"The legends were that specific?" Yui asks.
"There are hundreds of different legends with the same approximate pattern," Kvenn says. "Among anthropologists it was assumed that each legend was simply the result of fighting off some infectious disease, in the same way that there are hundreds of different flood myths, hundreds of different myths about snakes, or tsunamis, or volcanic eruptions. I doubt anybody imagined they could all have a common origin. A disease of the brain!"
The escape pod rocks from side to side, streaming through interdimensional space, then emits a few calming bleeps to indicate that it is undergoing re-entry into physical reality, and that it has come to rest on the nearest safe piece of terrain.
"How infectious?" Olaea asks. "How contagious?"
"I believe we have reached a safe harbour," Kvenn says. They crack the pod's door open and steps out. The pod has landed on a hill, on the edge of a thick forest. Below it, there are the lights of a little town. The pod casts a blinding golden light, visible for miles around. There is movement in the town. People are looking out of doors. Seeing the pod. Starting to set out, to climb the hill. "Ah... then perhaps... We should move further into the forest. Or at least... arm ourselves."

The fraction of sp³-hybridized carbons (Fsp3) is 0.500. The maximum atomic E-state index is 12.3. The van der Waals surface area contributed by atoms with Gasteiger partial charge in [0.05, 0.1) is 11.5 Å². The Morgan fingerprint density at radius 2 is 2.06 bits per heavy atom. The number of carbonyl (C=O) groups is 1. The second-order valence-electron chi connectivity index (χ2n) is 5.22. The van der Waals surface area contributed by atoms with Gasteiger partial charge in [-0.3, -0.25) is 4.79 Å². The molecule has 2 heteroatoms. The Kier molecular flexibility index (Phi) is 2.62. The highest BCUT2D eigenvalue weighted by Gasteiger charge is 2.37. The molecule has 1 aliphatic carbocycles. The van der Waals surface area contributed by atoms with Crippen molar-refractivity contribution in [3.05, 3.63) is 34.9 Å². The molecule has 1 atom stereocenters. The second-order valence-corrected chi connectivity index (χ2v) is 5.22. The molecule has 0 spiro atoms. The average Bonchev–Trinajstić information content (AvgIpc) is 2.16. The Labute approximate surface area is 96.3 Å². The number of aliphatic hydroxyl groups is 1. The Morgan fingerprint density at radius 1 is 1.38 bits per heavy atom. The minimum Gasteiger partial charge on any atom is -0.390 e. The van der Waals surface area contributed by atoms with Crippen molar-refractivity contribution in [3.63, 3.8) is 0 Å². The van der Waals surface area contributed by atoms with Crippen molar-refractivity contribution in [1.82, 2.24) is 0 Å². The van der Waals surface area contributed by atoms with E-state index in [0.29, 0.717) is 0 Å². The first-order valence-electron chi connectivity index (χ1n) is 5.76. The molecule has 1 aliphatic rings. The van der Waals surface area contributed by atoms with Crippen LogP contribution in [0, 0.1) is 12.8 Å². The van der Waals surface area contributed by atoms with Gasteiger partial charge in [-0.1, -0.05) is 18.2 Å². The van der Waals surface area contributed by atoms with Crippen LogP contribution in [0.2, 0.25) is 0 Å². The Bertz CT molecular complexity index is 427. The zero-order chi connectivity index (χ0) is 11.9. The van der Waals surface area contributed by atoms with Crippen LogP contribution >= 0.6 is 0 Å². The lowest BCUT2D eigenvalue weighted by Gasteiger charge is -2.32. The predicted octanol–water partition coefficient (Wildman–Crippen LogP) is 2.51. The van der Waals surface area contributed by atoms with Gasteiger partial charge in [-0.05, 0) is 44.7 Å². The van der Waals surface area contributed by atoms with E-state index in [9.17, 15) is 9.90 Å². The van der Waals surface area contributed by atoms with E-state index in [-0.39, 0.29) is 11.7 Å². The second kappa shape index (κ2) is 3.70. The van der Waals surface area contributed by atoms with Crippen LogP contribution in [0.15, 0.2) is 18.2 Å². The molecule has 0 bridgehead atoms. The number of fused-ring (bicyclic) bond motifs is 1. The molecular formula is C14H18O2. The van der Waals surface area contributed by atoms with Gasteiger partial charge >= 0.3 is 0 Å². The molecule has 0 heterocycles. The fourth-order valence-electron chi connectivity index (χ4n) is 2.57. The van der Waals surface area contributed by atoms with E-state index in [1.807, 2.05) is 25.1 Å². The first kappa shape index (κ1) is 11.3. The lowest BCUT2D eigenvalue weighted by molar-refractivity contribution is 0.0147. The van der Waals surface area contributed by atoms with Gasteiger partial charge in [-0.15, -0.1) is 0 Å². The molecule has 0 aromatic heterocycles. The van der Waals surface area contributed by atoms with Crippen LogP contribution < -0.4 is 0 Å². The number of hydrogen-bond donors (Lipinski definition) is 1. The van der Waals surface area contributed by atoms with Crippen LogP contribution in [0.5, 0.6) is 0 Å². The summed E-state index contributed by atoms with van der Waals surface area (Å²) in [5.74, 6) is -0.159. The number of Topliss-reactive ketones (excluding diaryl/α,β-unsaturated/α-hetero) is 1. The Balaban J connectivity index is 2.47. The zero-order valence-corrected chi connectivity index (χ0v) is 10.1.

"And this world, these cities," Olaea asks, "they are what? The civilisation that these diseased protohumans built? After every single one of them was infected with this disease of the brain, they built all of this? How?"
"I feel discussions may have to wait for later," Kvenn announces.
"May we use the projectile weapons?" Yui asks. He is, for all his maturity, in many ways still a boy.
"We may have no choice. Arm yourself and your mother," Kvenn says. They look at their glowing skin, and clothing, and hair. "Ah. Eluding these... automata... may be challenging."
Olaea gets up, gun in hand. "Lead the way, spouse."
"I'm ready too," Yui announces.
Olaea scratches irritably at her hand. There are white blotches breaking out there. She tucks her hand into an armpit. Nobody notices. "We should bring... food," she says.